Understand depression and change it to its healthier alternative for your health & well-being
17th November, 20170 Comments
Second only to generalised anxiety disorder, depression is the most common mental health disorder experienced in the UK. Surprisingly, even though this mental health problem can be a serious precursor to more serious psychological disorders, a lot of people do not even realise that what they are experiencing is depression and moreover that it is treatable.
So what is depression anyway? It can be defined as a common, yet serious medical condition that can negatively affect our feelings, our perception and our general conduct. It can also be described as a condition of emotional lowness and withdrawal; sadness greater and more prolonged than warranted by any objective reason.
Whenever I imagine depression, I often picture Eeyore, the purple donkey character from the children's cartoon Winnie the Pooh. He was always down in the dumps and was never shown to experience emotions such as joy and excitement. The rain cloud constantly shadowing over his head became, to me, a fitting analogy for depression.
Depression is a discomfort in the personal domain with feelings of loss and failure with implications in the future. It is usually accompanied by the inability to see anything but the negative aspects of the understandably upsetting trigger situation. Generally, sufferers cannot help but dwell on the negative, constantly thinking about other losses and failures they have experienced and thus consider themselves and their situation as hopeless. In this irrational, narrow and despondent mode, only blackness and pain can be seen in the future and quite often, those affected tend to withdraw from all others and seek an environment consistent with their current low state of mind.
Sadly, attempts at suppressing depressive thoughts and feelings can often manifest in self-destructive behaviors such as addiction and self-harm and these short-term ‘fixes’ are invariably ineffective. Depression can present itself in a variety of ways, some of which I will elaborate on below:
- Major depression can be brought about by a combination of symptoms that interfere with the ability to work, study, sleep, eat and enjoy what once might have been otherwise pleasurable activities. Major depression may occur only once, but more commonly, repeated episodes often occur in a lifetime.
- Dysthymia is characterised by an overwhelming yet chronic state of depression, exhibited by a depressive mood which affects the sufferer for the majority of the time, over at least a two year period.
- Bipolar disorder is yet another type of depressive illness (in the past described as manic-depressive illness). This particular disorder is characterised by cyclical mood changes where the sufferer experiences extreme highs (mania) and plummeting lows (depression) and can accompany with brief periods of normality in between.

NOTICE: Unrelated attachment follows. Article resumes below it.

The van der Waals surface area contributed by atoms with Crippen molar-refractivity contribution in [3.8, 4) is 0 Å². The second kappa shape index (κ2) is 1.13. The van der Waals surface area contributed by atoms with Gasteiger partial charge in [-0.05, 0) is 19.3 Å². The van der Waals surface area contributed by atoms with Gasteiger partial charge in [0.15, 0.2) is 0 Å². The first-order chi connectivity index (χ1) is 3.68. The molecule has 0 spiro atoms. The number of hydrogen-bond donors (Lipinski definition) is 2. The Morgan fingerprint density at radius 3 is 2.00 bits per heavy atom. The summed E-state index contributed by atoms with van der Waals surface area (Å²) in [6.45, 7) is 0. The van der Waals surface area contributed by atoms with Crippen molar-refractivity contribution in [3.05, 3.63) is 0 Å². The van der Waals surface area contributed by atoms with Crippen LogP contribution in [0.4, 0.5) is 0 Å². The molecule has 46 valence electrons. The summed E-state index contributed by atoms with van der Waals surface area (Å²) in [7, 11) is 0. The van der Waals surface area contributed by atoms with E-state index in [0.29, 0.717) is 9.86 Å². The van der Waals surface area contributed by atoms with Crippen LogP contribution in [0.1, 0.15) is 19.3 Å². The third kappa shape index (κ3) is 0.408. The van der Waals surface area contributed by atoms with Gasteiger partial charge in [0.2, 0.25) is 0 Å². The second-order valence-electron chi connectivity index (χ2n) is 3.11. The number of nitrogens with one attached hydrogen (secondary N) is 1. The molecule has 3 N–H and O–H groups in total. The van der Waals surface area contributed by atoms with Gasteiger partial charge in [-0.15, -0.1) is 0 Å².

- Persistent depressive disorder is typically any depression that lasts over two years, involving symptoms that come and go in severity.
- Seasonal affective disorder (SAD) is the name given to a form of depression which classically starts in the winter months, usually emanating from a lack of natural sunlight and often lifting in the summer months. SAD may be effectively treated with light therapy (full spectrum lighting) which encourages the production of serotonin in the brain. Seratonin can contribute to naturally lifting the mood and can help to regulate anxiety and happiness too.
- Psychotic depression is a severe depression where the sufferer has some form of psychosis along with other symptoms.
- Post-partum depression is associated with women who have recently given birth.
- Substance-induced mood disorder (abuse or dependence) is a common depressive illness frequently diagnosed following long periods of drug/alcohol addiction/abuse.
No-one chooses to be depressed or opts to be stuck in depressive mode, and often the victim does not even realise that what they are experiencing is depression. Once it has been identified they can, with help, develop the ability to change those negative feelings to a healthier counterpart namely ‘sadness’. You see sadness is a rational response when experiencing loss or failure, the difference is that with sadness we can see both negative and positive aspects of loss or failure, we are less likely to think of other losses and failures in our lives and we are able to help ourselves and look into the future with hope. In a state of sadness, we are also able to rationalise feelings about the loss or failure replacing them with more positive ones and seek reinforcements during and after a period of mourning. Overall allowing movement in the experience of our emotional indicators that work for us to help us process external stimuli and thus limit any possible distress.
So the next time you find yourself feeling ‘depressed’ and down in the dumps for days, weeks and months on end, know that you do not have to accept feeling that way. We can develop the power and ability to change our emotional, mental and psychological states by sheer will and desire to be happy and to change the stagnant depression to momentary sadness for the benefit of our health and wellbeing.
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